Since it's the middle of summer and everyone seems to be on holiday, it feels slightly like we could put anything in this piece and no one would notice but that would be #fakenews.
Since we're diligent journalists, let's have a look at what happened. The answer is not a lot, but here's the week in news anyway.
1) Without a care in the world
The government is considering the creation of a Care Isa to address the problems with funding social care costs, adding this to the increasingly long list of issues Whitehall seems to think can be solved with an Isa. Next up is surely the Brexit Isa.
The idea of a Care Isa, which would be exempt from inheritance tax, was criticised pretty widely, though that doesn't mean it won't see the light of day.
Experts warned it would only serve "a small minority of wealthy people", with Sir Steve Webb, director of policy at Royal London and former pensions minister, highlighting that 19 out of 20 estates pay no inheritance tax at all, meaning this tax break would be "irrelevant" to most people.
It later emerged such a product would only be used by a quarter of UK adults, with the majority favouring a pension-led option.
Providers also warned that introducing a Care Isa could prove costly as uptake may be too small to prove a significant business opportunity.
2) Advisers join the order of the phoenix
Unfortunately there's nothing magic about joining this phoenix club, because fears over regulatory risk involved with defined benefit (DB) transfers and a lack of professional indemnity cover have pushed financial advice firms to consider phoenixing.
Henry Blunt, managing director of Retiring IFA, which specialises in matching potential buyers with advisory vendors, expressed concern this week at the number of small businesses that were considering closing their old firm and starting again because they feared future liabilities over DB transfers.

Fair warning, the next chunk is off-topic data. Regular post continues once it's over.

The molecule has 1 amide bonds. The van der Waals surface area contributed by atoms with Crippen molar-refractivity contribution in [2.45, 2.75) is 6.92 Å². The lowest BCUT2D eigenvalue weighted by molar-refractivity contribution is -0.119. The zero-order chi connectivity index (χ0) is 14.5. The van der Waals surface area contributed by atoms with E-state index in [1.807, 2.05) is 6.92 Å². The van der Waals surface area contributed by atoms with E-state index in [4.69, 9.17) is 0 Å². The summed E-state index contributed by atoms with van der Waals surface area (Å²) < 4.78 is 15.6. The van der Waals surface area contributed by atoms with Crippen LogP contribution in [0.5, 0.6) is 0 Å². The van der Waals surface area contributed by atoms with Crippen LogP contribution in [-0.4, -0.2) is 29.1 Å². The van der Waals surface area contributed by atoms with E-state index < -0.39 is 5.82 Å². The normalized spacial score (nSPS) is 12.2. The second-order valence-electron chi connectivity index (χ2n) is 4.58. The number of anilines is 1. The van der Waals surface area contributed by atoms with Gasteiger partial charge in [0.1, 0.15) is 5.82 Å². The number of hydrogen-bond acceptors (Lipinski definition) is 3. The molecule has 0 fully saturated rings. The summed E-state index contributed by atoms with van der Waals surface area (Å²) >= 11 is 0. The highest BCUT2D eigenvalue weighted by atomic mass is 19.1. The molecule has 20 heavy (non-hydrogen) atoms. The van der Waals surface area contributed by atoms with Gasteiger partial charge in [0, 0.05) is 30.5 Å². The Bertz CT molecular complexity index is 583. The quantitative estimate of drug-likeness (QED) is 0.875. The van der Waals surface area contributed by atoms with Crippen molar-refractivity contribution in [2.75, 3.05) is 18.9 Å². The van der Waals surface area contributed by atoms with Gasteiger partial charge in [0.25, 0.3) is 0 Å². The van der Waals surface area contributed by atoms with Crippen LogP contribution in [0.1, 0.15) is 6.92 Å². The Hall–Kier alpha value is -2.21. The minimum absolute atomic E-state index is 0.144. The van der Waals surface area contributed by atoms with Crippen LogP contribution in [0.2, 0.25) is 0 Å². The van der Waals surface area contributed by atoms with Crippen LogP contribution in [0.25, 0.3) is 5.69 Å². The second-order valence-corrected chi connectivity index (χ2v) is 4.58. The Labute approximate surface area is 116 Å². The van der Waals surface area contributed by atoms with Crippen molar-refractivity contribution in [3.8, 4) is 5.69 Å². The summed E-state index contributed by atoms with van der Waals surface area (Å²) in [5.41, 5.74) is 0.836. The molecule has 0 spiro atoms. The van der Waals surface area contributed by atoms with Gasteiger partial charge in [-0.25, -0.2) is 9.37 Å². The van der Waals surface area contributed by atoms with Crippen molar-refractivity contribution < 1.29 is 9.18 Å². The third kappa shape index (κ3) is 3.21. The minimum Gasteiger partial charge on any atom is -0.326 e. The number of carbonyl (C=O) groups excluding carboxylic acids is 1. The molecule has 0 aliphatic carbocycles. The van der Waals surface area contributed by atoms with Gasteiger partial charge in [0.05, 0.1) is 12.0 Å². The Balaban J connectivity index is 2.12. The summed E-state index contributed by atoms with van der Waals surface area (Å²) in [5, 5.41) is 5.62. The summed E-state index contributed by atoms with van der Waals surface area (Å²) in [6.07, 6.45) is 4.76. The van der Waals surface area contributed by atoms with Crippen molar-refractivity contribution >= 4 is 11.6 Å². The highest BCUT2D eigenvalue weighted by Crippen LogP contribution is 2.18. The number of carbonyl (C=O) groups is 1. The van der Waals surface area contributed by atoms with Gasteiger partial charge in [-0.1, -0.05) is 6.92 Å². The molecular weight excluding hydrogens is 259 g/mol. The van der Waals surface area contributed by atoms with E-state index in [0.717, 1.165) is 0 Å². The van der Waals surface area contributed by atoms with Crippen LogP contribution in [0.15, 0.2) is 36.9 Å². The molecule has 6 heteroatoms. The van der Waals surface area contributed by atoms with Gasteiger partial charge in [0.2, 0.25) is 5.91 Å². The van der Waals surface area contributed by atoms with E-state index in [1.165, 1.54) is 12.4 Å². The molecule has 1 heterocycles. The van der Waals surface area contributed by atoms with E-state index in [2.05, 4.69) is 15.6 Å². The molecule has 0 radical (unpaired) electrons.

According to Mr Blunt, the "one or two dodgy" players in the DB market, who have carried out transfers without due diligence and proper assessment of client suitability have caused everyone else to suffer.
This is especially the case since the regulatory attitude from The Pensions Regulator and the Financial Conduct Authority (FCA) seems to be that the default position is DB transfers are not suitable, he said.
3) Barnett in the dog house over foul performance
Things will certainly feel...ruff...for fund manager Mark Barnett at the moment but we're sure he won't be hounded out of the industry because he found himself on Bestinvest’s "spot the dog" list of underperforming funds
The list is made up of funds which have both failed to beat their benchmark and fallen by at least 5 per cent over three years.
Mr Barnett succeeded Neil Woodford as manager of the £9bn Invesco High Income fund, which has returned 10 per cent over the past three years, compared with 25 per cent for the IA UK All Companies sector over the same time period.